The Moose and the Goose



“Dr. Zoose!” said the moose

“Won’t you come out and play?”

“Come out and play? I can’t today,”

said Zoose to the moose,

“for I’m writing a book

about a moose and a goose

who are lost in a park in the dark.”

“Why are a moose and a goose

on the loose in a park in the dark?

That seems improbable

because mooses and gooses

seldom hob nobble,

or what I mean to say

is they have nothing in common.”

“Be that as it may

I will tell the story.

I hope it’s not boring.”


“There once was a goose,”

said Zoose, “who was clueless

because it had lost its flock,

and it saw a lonesome moose

at the edge of the woods

staring dumbly at a rock,

and the goose thought

‘Perhaps that big animal,

who is technically a mammal,

will not be overwrought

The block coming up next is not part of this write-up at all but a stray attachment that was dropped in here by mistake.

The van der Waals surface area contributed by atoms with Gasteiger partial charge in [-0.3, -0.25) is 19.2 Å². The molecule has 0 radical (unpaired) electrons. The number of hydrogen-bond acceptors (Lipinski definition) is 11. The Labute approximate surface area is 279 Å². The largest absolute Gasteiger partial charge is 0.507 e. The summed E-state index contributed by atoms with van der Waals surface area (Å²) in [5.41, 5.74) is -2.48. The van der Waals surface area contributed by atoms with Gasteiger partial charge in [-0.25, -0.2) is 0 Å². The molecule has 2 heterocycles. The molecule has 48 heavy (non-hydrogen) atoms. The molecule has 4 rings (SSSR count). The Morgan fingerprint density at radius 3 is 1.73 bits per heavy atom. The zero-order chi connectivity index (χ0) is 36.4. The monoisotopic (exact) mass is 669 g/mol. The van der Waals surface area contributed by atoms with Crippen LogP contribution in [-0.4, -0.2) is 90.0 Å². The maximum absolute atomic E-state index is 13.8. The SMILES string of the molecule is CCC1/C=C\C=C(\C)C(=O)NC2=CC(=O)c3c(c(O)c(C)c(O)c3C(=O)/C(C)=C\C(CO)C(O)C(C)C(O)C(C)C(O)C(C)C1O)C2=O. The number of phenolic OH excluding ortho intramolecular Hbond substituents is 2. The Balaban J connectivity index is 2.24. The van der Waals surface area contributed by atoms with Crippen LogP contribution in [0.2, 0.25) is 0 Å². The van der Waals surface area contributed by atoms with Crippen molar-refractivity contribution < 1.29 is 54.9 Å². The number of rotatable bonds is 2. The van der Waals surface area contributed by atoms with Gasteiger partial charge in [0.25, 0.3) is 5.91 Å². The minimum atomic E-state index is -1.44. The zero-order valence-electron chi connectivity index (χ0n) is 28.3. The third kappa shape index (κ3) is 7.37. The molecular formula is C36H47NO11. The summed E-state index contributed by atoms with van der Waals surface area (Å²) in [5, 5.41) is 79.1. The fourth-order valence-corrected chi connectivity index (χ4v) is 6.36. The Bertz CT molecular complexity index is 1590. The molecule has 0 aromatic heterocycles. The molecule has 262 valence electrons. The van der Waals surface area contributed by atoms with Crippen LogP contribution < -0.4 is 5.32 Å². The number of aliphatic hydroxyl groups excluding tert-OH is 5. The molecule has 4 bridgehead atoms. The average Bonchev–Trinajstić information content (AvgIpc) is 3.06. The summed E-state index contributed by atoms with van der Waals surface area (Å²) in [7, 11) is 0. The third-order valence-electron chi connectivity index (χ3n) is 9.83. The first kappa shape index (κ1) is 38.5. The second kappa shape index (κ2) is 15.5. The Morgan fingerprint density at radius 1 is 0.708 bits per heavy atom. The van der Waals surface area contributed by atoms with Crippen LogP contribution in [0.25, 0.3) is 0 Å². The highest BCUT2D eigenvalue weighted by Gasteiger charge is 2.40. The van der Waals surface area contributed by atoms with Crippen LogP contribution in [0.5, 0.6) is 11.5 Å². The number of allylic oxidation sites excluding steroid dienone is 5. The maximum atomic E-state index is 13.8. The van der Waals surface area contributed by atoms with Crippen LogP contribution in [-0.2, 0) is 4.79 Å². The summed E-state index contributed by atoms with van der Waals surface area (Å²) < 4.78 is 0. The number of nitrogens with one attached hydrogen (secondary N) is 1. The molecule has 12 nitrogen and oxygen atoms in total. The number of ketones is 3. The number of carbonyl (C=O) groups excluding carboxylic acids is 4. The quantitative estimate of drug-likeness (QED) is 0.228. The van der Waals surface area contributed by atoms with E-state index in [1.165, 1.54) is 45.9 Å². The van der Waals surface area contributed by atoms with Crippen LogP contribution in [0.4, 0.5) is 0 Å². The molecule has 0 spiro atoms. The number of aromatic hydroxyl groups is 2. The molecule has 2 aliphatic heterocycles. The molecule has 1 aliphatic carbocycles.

(mentally, that is)

if I ask its assistance

or just a helping hand

when I tell him I’m new here

and I’m full of fear,

and my sense of direction

has not attained perfection

unlike the other geese I meet

who know which way to go

even in blinding snow.’

So the goose flew to the rock

that the moose for some reason

was ramming with its head

as if it were trying

to crack it open,

or for some purpose

roll it over.

And the goose thought,

‘What if this moose

is as dumb as that boulder

and when I ask it for help

it turns a cold shoulder?’

But the goose was undaunted

and besides it was haunted

by the fear it would never find

the geese who’d left him behind.

‘Mr. Moose,’ said the goose,

‘I’m sorry to interrupt you

from such an important duty

as crashing your body

against this object

which seems to me

(correct me if I’m wrong)

unspeakably strong

and able to withstand

the most punishing blows

you can give it.’

‘Sir goose,’ said the moose

‘do you think me a twit,

a nitwit, a dimwit,

for bashing my